Yesterday was National Grammar Day, and Glossophilia published a short grammar quiz. We asked how many of these eleven images depicted a grammatical mistake. The answer is:
This is not a question of grammar, but rather of vocabulary or word choice. The use of the word infer here is correct: the pumpkin (and the audience) infers from what it sees that it will soon be made into a pie.
This is not a grammatical mistake, but one of spelling. The plural of Oreo is “Oreos” — without the apostrophe.
This sign originally contained a grammatical mistake: the verb “drive” needs an adverb (“slowly”) rather than an adjective (“slow”) to modify it. But thankfully someone corrected it. So there’s no error here, grammatical or otherwise.
Although an infinitive (“to be”) has been split with the adverb “really”, placing the adverb anywhere else in this particular title would be convoluted and might possibly change its meaning. This is a good example of when it’s OK to split an infinitive, even though it’s desirable to avoid doing so whenever possible. (See Glosso’s recent post on split infinitives.)
This sentence is awash with spelling and punctuation errors, but not grammatical mistakes. You’re needs an apostrophe; it’s needs an apostrophe; a comma would be nice after the word this; and the sentence could probably do with a period at the end. And does it really have to be spelled in all caps?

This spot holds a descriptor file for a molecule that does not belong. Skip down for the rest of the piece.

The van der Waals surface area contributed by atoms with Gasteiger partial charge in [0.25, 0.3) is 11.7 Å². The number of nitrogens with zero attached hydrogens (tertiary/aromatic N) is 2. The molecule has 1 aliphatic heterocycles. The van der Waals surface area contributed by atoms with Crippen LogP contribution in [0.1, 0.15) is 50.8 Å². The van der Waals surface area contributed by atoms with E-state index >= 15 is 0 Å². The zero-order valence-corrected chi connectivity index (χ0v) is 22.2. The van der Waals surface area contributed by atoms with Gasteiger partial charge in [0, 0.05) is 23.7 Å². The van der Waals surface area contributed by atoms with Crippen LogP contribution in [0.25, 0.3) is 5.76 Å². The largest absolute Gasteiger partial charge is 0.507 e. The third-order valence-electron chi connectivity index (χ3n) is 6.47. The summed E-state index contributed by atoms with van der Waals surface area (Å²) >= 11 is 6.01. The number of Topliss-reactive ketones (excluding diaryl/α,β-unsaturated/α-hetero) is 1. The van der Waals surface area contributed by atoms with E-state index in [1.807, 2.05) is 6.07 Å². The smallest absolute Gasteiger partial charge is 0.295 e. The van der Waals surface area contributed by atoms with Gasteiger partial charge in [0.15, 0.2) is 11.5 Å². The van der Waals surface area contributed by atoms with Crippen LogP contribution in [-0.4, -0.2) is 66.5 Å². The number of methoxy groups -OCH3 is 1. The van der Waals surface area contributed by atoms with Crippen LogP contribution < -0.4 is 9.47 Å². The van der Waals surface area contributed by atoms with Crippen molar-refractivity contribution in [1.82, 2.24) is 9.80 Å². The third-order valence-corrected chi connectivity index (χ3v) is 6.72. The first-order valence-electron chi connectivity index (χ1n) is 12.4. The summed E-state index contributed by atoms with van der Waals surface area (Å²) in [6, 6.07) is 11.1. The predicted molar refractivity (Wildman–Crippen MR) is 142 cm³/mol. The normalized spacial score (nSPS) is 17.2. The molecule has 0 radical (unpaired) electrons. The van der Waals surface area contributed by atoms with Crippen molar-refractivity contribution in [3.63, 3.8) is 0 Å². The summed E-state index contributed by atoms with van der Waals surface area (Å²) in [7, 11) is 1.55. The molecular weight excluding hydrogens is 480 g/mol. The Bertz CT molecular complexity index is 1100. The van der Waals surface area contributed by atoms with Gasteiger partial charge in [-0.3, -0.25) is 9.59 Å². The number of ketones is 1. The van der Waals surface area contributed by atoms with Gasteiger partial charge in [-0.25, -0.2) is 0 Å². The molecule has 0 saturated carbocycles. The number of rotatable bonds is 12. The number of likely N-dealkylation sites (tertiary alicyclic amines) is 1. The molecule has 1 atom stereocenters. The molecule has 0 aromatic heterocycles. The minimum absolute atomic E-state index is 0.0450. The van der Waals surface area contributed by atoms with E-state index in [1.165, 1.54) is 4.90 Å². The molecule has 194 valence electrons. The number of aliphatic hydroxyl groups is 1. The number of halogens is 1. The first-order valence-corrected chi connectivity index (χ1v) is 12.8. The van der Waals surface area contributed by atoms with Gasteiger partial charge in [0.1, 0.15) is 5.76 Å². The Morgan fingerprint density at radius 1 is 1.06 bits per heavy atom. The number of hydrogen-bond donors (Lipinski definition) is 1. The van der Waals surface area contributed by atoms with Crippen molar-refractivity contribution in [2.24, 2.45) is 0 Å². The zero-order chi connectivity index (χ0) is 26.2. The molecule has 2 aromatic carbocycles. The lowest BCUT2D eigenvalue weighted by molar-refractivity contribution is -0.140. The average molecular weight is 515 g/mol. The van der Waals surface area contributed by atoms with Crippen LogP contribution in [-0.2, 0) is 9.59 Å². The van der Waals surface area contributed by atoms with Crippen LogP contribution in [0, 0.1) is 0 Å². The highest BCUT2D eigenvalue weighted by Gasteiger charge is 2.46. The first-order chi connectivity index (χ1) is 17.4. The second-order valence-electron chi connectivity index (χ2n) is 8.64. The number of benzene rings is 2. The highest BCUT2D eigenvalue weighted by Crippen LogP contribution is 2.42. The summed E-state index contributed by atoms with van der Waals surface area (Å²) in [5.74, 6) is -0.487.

“Between you and me” is grammatically correct. The objective pronouns you and me are appropriate for the objects governed by the conjunction between.
“Clam” is a typo: a simple spelling mistake. It is not a grammatical error.
Using over instead of more than to indicate greater numerical value was a no-no for a while. It used to be that if you were discussing countable quantities, you would use “more than” to describe a greater amount, and if you were talking about spatial dimensions, you used over to indicate greater dimensions. However, last year the Associated Press announced a change to the AP Stylebook, joining most other usage guides in determining that more than and over are both acceptable in all uses to indicate a greater numerical value. And anyway, isn’t this a case of word choice rather than grammatical standards?
The use of the word literally in this advertisement is questionable. But this is a matter of vocabulary or word choice, and not a grammatical faux pas. You might argue that the one-word sentence, “Literally.”, is a grammatical error, but you’d be wrong. Totally.
Assuming that Rachael Ray doesn’t enjoy cooking her family or her pet canine, there is a comma missing after the word cooking. This is a punctuation error, not one of grammar.
How can a company named “apostrophe” insert a rogue apostrophe in it(‘)s advertising? Well, this one did. It made a common spelling error, but not a grammatical mistake.
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